Revista Brasileira de Anestesiologia
Print version ISSN 0034-7094
DOGAN, Zafer et al. Comparison of enflurane and propofol in electroconvulsive therapy, a randomized crossover open preliminary study on seizure duration and anaesthetic recovery: un estudio preliminar, aleatorio, abierto y cruzado sobre la duración de las convulsiones y la recuperación Anestésica. Rev. Bras. Anestesiol. [online]. 2011, vol.61, n.5, pp. 586-590. ISSN 0034-7094. http://dx.doi.org/10.1590/S0034-70942011000500008.
BACKGROUND AND OBJECTIVES: Electroconvulsive therapy (ECT) is commonly used for treatment of depression, mania and affective disorders. Anaesthetics for general anaesthesia during ECT should have rapid onset, rapid emerge, not interfere with seizure activity and not shorten seizure duration. The aim of this study is to compare effects of enflurane, a pro-convulsive anaesthetic agent, and propofol on seizure durations, postictal suppression index and recovery times during electroconvulsive therapy. METHODS: Unpremedicated subjects were divided into two groups according to induction of anaesthesia. Patients were induced for ECT with 5% enflurane in group E and 1.2 mg.kg-1 propofol in group P until loss of consciousness. The durations of electroencephalogram (EEG) and motor seizures, postictal suppression index, time to spontaneous breathing, duration of eye opening, and obeying commands were recorded. RESULTS: There was no statistically significant difference between the groups regarding motor and EEG seizure times and postictal suppression index on the EEG records. Recovery times (times of starting spontaneous breathing, eye opening, and obeying command) were significantly shorter in group E compared to group P. No nausea or vomiting were observed and no ECG abnormality was noted except transient sinus bradycardia and sinus tachycardia. CONCLUSIONS: Although sufficient seizure for the treatment was provided during enflurane anaesthesia, any additional benefit was not revealed regarding seizure times or postictal suppression index when compared to propofol anaesthesia. On the other hand, recovery times after enflurane anaesthesia were shorter than propofol anaesthesia. However, there is still a need for further study in different ETCO2 levels.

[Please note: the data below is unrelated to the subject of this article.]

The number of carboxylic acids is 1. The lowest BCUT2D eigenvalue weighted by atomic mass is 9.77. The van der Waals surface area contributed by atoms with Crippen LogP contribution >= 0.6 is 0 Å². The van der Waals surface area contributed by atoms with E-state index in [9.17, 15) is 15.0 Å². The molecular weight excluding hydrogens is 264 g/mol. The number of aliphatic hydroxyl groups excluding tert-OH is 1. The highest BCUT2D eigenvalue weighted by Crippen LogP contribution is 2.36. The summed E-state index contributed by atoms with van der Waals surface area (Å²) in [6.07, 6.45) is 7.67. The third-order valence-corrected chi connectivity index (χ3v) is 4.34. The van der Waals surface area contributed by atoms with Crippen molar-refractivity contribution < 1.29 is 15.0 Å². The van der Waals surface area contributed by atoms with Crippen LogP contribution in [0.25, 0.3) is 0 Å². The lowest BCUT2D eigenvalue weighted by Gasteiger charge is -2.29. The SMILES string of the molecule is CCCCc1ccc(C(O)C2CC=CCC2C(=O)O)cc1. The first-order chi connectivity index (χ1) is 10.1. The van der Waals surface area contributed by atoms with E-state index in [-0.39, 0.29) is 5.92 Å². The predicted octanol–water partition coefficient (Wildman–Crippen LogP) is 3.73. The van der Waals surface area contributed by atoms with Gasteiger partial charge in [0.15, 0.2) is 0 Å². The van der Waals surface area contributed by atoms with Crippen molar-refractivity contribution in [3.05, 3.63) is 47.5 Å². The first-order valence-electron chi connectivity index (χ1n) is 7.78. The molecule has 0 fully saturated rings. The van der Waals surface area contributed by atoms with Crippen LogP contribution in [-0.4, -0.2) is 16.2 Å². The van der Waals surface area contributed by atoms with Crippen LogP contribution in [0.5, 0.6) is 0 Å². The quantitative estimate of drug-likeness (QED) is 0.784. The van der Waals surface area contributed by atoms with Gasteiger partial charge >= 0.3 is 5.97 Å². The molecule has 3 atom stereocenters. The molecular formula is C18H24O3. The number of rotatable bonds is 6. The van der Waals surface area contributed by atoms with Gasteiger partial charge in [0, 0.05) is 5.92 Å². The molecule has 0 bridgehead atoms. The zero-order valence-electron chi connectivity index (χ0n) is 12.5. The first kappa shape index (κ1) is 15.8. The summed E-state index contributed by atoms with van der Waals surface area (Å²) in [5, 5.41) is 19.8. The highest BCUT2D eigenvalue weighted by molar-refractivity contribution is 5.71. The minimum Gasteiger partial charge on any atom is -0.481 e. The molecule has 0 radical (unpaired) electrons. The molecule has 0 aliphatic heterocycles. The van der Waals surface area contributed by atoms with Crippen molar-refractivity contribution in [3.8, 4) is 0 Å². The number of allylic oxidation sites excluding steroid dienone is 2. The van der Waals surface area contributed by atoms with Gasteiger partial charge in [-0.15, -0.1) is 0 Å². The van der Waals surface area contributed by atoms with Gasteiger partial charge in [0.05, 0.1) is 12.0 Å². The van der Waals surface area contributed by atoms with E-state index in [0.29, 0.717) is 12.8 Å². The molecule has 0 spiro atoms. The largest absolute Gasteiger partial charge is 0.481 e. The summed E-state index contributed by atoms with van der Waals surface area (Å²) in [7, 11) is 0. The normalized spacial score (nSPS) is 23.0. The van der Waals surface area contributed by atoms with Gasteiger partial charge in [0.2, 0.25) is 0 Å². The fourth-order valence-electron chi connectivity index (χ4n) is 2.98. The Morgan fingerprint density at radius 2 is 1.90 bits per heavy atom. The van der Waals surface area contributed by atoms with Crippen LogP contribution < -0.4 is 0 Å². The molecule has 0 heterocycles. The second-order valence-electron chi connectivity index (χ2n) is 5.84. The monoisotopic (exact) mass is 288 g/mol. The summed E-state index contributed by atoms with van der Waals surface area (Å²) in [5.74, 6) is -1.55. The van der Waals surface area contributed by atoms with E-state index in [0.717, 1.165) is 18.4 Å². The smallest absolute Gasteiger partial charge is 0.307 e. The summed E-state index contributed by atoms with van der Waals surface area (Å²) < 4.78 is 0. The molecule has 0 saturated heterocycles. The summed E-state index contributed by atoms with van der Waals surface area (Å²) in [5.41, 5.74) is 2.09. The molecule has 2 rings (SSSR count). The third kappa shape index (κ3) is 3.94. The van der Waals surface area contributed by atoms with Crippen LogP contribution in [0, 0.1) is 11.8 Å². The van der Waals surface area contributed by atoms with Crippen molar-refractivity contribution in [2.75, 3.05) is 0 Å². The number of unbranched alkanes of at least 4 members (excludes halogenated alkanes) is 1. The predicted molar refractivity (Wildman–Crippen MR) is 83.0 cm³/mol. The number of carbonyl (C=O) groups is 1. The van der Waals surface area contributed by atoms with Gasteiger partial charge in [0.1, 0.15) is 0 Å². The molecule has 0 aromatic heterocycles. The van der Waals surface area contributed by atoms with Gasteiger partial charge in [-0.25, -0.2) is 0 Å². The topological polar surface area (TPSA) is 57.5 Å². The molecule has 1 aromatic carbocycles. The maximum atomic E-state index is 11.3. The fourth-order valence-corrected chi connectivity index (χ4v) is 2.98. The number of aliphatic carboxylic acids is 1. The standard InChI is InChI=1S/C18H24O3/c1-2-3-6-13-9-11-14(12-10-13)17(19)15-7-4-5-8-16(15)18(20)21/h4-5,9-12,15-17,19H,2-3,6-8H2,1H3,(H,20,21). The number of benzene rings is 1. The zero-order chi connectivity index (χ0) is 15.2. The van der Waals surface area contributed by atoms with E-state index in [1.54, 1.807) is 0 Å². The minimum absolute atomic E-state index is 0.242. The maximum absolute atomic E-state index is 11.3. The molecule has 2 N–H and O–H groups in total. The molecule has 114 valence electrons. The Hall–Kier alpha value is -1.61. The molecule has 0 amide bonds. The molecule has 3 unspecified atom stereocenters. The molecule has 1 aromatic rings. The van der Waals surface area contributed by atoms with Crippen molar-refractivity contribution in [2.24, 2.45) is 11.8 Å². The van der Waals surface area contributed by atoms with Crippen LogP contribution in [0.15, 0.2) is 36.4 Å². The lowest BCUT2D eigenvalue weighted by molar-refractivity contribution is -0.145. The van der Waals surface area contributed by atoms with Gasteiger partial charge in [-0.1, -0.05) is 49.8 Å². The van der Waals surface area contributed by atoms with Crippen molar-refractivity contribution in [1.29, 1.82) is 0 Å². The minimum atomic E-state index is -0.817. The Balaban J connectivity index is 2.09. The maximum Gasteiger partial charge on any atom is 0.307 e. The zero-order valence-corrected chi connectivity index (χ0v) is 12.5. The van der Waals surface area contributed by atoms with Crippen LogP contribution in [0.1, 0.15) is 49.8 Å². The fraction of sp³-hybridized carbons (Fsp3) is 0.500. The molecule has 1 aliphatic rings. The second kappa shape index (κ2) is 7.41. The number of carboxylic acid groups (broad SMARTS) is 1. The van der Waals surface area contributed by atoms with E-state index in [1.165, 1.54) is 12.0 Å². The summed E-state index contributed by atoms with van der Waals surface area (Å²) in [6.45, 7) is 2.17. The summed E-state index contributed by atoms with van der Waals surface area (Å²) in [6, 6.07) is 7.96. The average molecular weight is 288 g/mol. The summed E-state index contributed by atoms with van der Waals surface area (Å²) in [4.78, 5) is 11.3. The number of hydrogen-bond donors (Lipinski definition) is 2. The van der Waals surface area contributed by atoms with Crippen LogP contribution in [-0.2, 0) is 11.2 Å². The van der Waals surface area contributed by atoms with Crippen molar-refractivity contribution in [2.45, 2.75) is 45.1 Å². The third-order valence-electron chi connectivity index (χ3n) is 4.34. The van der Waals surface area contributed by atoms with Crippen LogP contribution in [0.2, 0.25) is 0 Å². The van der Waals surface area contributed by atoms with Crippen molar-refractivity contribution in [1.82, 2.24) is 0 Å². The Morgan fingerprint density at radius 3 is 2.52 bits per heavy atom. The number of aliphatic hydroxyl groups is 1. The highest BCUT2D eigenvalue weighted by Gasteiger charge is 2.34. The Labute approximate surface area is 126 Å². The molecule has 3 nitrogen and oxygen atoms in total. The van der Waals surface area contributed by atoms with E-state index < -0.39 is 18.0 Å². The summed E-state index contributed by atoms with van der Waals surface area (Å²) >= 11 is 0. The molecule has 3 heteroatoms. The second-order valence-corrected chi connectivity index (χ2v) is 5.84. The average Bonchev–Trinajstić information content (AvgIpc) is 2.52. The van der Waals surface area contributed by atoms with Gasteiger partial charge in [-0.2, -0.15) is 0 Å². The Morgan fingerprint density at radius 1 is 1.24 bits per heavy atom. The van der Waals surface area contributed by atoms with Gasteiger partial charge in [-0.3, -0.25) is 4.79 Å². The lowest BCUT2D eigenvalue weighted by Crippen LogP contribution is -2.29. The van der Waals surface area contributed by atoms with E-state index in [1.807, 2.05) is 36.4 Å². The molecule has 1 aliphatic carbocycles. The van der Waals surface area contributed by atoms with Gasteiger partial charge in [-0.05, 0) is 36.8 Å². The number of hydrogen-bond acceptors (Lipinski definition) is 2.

Keywords : Electroconvulsive Therapy; General Anesthesia, General; Propofol; Enflurane.